I think 75% of teaching is managing the mood within our classroom walls. Most years, I am looking for strategies to bring energy and excitement to pep up my groggy Little Darlings. But not this year. This year, we all need more calm. It’s no secret that this year is tough: bang your head against the wall tough, ugly crying during prep tough, quitting (in my head) at least three times a week tough. It’s not just me, right?
My dear friend JJ Epperson really hit the nail on the head with her post, Why is this so hard? To sum it up, everyone’s brains are freaking out, we’re living in a perpetual state of Fight, Flight or Freeze and nothing productive is going to happen until we can all just calm the heck down. And we’re not just talking about the students here. Teachers, too. Especially teachers. Before you read on, you really should first read JJ’s post, because she explains it much more eloquently, with science.
After one particularly awful day of teaching, (among other things, a freshman girl interrupted class to announce “This class is so F—ing miserable! I hate it!“), I called my 4 year old niece to ask for some advice. (It was a moment of sheer desperation. But she is very wise, for a 4 year old,)
“Coralita, what does your teacher do when the kids are bad at preschool?”
“Well, Tía Ra Ra, they have to take a little break and sit on the stool. Then the teacher asks, “Are you OK?”.
They need a break.
Then ask “Are you OK?”
How simple is that?! They need a break! We need a break! We need a place and time where we can settle in and slow down and give our out of control amygdalas a chance to cool off so our thinking brains can take over and we can engage like regular pre-pandemic humans. (Amygda-WHAT?! I told you, read JJ’s post!)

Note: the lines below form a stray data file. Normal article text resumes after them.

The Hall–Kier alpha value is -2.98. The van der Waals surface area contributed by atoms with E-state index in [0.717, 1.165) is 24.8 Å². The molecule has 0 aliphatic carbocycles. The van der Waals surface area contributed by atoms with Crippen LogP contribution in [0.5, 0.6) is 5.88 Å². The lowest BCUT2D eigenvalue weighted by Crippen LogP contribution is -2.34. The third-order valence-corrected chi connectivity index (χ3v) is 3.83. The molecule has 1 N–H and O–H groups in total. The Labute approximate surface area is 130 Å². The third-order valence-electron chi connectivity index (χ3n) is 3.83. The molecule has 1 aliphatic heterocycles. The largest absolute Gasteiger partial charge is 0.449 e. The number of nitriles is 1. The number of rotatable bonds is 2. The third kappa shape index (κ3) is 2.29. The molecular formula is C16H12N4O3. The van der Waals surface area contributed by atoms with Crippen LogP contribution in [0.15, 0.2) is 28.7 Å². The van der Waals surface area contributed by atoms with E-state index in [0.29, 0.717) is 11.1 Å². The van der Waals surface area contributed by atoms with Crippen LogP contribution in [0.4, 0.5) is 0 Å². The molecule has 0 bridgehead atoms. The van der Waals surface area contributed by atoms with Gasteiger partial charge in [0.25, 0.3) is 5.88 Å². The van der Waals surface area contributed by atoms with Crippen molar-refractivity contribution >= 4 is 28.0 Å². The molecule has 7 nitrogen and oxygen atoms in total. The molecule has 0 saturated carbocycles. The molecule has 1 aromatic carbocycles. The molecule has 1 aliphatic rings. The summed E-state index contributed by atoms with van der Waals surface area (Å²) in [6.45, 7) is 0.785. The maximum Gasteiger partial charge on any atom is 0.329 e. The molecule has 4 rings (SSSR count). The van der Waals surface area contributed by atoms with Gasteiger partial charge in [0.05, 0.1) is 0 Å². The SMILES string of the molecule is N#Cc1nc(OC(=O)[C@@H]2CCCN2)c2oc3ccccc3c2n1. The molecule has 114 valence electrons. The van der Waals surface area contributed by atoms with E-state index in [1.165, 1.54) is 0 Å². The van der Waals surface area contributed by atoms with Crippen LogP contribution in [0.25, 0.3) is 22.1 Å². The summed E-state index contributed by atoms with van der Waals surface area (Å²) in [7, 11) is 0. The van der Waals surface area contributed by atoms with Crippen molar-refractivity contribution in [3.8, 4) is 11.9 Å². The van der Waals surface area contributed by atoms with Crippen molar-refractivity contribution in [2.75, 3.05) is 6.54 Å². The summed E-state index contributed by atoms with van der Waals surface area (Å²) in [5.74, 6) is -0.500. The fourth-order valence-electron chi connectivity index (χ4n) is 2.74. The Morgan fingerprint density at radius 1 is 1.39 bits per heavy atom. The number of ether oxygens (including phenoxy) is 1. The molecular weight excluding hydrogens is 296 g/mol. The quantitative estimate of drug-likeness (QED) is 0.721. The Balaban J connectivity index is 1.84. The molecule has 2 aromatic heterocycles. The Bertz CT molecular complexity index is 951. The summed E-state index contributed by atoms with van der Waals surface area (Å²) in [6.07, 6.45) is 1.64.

So….here are three things we can do to invite calm and create space for them (for us!) to settle down. Oh, and our Interrupting Foul Mouthed Little Darling? The following class (and after much prayer!), we had a moment. As I greeted her at the door, on the patio of my Little Portable, a monarch butterfly flew into her hand. You guys- it was the most amazing, miraculous thing! We were both stunned! It was the most beautiful, precious shared moment. And no outbursts since then, so fingers crossed!)
Soaring into class
My usual go to is peppy music to welcome my Little Darlings into class, but I have stumbled upon PURE GOLD and I love it so much….AND SO PERFECT FOR LANGUAGE CLASSROOMS!
You can find a whole slew of “Flying over ___________ Drone Footage” on YouTube, accompanied by relaxing music. It’s just so mesmerizing. And calming. And cultural! As kids enter I point out where we’re flying over and it’s a nice, easy way to start class. If there are school announcements, I just leave it on, playing quietly. I don’t really dedicate any class time to it, but it just adds a little something to their way in. It’s great playing in the background while they’re transitioning between activities or working quietly or even during a “Celebration of Knowledge” or quiz.
Here’s my playlist of Flying Over Spanish Speaking Countries. I’m sure there are a thousand more videos to be added here, but it’s a good start!
In another moment of desperation, (I’ve sure had a lot of these this semester!) JJ Epperson talked me off the proverbial ledge and convinced me that I needed to start class with some breathing intervals. I dove in the following day….but totally unsure HOW and not feeling very comfortable with it, but knowing we needed to try SOMETHING, ANYTHING, if I (we!) were going to make it though this year.
I thought the best course of action was to leave it to the professionals, so I signed up for Headspace’s Free for Educators account. They’ve got “guided meditations” (which I’m not crazy about that term, but really it’s just a dude named Andy with a pleasant accent telling us to breathe deeply) and so we started. Here’s how I set this up: